So much has happened since my last post, I don’t know if I’m on Plan B, C, D or…. H.
It was a blow.
No one died.
It wasn’t the end of the world.
But when they told me it would cost close to $2,000 to fix the problems with the van, the lump welling up in my throat nearly choked me.
My mind reeled. Really? Really? Do I dump more money in to this thing to get/keep it running? That much more? Why don’t I just throw in the towel? Stop dreaming, get real and go back to a mindless desk job? Sell the van? Who’d want to buy it? How am I going to get Éva home? Overpriced airfare? So many questions running through my mind, each with a hefty price tag attached.
You go to the mechanic with a question about an oil leak and you come away with a whole lot of bad news. Defeat. I just felt defeated. It was, to say the least, a bad day.
I crawled, stunned, back into bed at my sister’s house and shut my eyes, hoping it would just go away. But, as happens, a new day brings a new outlook.
Okay, I thought, how do I deal with this? I do have options.
So, here’s the scenario:
1. The oil leak is the big expense – $1,000. It’s located in the epicenter of the engine. They’d have to practically take the whole friggin’ thing apart in order to get to it. But, it isn’t a super bad leak and as long as I check the oil level every day before taking off (which I always do, anyway), it should be okay for a while. That can be a future fix. (And, by the way, just so you know, before I started, I contributed to a carbon footprint offset site to compensate for the nasty pollution I’d inevitably be producing on this road trip. Just sayin’ so you don’t think I’m a completely selfish, polluting jerk).
2. The front brake issue was the surprise. When they test drove it, they noticed a shimmy. I think I must have got used to all the shimmying, shaking and hiccuping of the van because I didn’t think it was a problem. But, no, it was a problem…. that could cost up to $900. Oh, joy. They said the brakes could last a while, but of course one immediately thinks about that one time, that one moment when they stop ‘lasting.’ Not an option. They said it would be $40 for the diagnostic. Pretty much any decision I’d make about this vehicle (and any future plans) depended on how much this brake job would cost. The $1,000 for the oil leak was the known factor (and bad enough). If the brake job was actually going to be $900 on top of that, I had some big decisions to make. I told them to go ahead with the diagnostic.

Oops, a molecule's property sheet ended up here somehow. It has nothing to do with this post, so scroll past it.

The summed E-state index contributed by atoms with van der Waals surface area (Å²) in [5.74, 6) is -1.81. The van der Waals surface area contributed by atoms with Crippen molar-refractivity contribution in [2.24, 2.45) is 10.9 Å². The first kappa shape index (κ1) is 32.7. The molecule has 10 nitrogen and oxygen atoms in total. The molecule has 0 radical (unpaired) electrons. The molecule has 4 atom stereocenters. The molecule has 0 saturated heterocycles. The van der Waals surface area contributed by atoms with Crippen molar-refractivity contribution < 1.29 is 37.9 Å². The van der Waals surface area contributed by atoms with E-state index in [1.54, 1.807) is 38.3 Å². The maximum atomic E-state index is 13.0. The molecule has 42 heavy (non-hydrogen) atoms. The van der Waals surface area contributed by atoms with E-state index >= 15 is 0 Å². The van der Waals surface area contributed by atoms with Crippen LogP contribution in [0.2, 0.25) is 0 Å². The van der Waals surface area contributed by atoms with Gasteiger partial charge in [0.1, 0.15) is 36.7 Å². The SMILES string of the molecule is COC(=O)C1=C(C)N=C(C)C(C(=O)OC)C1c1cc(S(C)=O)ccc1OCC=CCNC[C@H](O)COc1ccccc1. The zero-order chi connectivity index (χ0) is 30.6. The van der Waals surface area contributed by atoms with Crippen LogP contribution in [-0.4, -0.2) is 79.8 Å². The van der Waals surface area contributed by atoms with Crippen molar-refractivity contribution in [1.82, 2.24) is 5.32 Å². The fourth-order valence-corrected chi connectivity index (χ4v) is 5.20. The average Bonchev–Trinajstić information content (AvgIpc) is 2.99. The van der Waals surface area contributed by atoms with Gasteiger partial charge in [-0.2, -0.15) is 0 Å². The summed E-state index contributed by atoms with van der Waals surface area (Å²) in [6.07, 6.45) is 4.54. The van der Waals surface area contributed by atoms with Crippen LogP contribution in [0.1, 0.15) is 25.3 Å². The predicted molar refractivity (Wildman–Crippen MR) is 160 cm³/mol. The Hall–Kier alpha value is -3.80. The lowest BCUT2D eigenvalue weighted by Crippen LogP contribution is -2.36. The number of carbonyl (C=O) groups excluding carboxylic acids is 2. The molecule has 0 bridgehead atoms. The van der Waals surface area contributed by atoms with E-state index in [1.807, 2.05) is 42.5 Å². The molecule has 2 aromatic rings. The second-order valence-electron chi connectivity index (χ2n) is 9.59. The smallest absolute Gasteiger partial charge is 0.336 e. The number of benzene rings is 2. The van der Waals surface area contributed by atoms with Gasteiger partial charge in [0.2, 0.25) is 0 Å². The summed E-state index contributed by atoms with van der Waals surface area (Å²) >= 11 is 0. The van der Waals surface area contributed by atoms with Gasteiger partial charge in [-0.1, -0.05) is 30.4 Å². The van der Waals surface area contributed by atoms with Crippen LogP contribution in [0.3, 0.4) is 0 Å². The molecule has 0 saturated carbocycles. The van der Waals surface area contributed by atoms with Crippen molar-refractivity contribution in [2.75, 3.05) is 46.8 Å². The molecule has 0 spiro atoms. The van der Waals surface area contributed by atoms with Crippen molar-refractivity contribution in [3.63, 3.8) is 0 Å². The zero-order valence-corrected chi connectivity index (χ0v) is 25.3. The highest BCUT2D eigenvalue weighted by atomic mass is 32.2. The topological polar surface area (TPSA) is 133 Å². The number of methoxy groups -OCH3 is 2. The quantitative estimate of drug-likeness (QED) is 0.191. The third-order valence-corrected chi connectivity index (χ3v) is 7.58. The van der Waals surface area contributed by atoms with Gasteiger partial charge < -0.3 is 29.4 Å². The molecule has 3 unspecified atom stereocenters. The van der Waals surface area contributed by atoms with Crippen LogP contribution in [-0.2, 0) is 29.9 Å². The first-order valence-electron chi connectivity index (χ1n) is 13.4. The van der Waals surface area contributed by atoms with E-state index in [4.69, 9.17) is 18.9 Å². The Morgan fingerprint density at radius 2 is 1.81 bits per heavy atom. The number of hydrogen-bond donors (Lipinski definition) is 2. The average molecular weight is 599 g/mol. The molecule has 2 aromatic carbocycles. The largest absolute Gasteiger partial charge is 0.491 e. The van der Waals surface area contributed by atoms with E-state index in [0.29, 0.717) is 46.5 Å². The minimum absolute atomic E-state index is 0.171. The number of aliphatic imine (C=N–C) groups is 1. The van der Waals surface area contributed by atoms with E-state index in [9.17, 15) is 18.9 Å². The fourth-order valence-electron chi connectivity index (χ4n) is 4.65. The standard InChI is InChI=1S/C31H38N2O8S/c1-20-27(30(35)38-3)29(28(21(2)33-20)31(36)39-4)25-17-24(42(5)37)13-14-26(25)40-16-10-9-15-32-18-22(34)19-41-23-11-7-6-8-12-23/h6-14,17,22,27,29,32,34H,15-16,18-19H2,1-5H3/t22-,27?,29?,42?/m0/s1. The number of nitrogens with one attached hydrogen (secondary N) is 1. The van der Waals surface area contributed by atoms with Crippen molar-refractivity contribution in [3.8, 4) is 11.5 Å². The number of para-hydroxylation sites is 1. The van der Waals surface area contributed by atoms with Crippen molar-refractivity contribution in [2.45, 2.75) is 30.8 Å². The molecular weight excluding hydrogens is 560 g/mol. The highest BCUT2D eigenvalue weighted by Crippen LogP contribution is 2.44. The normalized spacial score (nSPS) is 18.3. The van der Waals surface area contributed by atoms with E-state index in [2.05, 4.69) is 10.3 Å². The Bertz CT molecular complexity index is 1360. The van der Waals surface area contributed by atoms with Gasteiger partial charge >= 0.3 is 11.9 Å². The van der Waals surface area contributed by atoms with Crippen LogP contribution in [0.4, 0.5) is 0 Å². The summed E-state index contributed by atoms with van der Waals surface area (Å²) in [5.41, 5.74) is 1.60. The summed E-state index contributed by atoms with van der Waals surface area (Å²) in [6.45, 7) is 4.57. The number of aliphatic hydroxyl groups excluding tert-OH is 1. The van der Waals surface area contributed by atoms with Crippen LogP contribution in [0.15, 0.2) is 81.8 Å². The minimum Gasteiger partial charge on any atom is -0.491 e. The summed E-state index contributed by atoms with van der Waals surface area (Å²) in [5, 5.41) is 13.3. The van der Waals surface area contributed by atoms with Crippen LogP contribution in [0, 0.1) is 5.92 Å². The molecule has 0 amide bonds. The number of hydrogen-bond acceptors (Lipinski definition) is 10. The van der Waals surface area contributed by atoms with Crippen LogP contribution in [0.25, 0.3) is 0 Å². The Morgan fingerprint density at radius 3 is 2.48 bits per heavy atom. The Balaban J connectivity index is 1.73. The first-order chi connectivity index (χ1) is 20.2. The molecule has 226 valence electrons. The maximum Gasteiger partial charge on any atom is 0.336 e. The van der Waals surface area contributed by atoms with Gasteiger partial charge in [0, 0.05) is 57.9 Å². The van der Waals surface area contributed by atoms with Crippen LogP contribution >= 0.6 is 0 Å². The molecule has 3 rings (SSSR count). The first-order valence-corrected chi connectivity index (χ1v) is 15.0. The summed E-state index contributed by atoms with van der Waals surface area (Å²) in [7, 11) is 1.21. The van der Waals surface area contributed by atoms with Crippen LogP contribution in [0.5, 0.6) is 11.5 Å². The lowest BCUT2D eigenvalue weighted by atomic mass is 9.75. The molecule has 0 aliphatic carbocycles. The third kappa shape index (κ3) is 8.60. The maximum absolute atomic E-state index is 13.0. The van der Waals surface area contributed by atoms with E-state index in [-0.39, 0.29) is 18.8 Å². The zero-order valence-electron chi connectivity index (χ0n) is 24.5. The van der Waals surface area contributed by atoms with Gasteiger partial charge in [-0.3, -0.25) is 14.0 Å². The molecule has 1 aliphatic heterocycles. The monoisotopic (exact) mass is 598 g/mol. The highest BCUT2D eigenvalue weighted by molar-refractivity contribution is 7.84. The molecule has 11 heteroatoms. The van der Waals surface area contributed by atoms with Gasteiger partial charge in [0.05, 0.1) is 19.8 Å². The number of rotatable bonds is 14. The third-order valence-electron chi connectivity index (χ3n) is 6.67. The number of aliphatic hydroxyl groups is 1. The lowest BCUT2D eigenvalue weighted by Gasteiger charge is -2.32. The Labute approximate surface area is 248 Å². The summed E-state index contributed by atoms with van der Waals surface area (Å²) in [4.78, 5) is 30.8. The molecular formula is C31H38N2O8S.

3. In the meantime, though Éva had been enjoying the adventure, she was feeling a bit homesick. She’d been incredibly patient with the whole van thing but, understandably, she wanted to head home at some point soon and I very much wanted to complete the journey with her.
4. My sister is moving house and would like my help in organizing and decorating her new place – and I’d love to do so. It’s pretty much my forte and I do enjoy it. She’s willing to pay for my help in getting the job done and I could certainly use the money. Besides, it’s fun helping friends and family and we do enjoy our time together.
5. I’ve never seen the legendary fall foliage colors in the eastern U.S. It’s that time of year now and I had envisaged getting back to Asheville in time to see that.
6. My daughter Annie (Éva’s mom) would like me to come live with her in Asheville for a while and I would love to have that time with her. I’d also like to get there before the weather becomes too much a factor.
So, as you can see, yes, I do have options. So many, in fact, that I’m emotionally and mentally (and financially) pulled in a number of different directions.
A couple days later, I got the diagnostic results: the brake problem wasn’t as bad as they thought and could be fixed for $185. I practically screamed into the phone, “Yes, do it!!” I can’t begin to describe my relief.
After hearing this fantastic news, everything seemed to fall into place (emphasis on the word ‘seemed’). As much as I wanted to help my sister with her move, in a few days Éva and I would continue our journey east. It’s what we set out to do, it’s been fun and crazy and I wanted to continue.
But first, I wanted to finish painting my sister’s kitchen at her new place. It had been the most ungodly screaming fire engine red and I’m painting it a calm white. I can’t imagine waking up to that color every day. I don’t mind color on the wall – in fact, I love it – but this was downright evil and she wants a clean palette for her kitchen.
One thing I haven’t mentioned is that while I’ve been at my sister’s in Salem, Éva was staying with an old friend in Vancouver, Washington. I’d kept her updated as to the (very slow) progress of the van situation. But, maybe that progress was too slow and maybe I’d underestimated her homesickness. Éva was tired of being on the road and just wanted to get home. She was done. She was able to find a flight and she’ll be heading back soon. I won’t deny I’m saddened by it. But I do understand. Life on the road is anything but comfortable or easy – well, most of the time, anyway. But she is definitely a trooper. We had a lot of fun and saw a lot of beautiful, interesting, odd and funny sights. And we spent time with family and friends and that was the best.
So, there we have it. I’ll finish up the job at my sister’s and then it’s boogie on down the road.
I’ll make my way slowly back to North Carolina. I think I’d like to meander for a while. I spoke with Annie last night and she said the fall colors are just now getting started, so I should be able to get there in time to see them.
I don’t know if there’s a moral to this, my long, drawn-out tale. Maybe ‘Roll with the punches’ or something. I don’t know. I’m just trying to make my way through this thing without stepping on too many toes, but sometimes I trip on my own.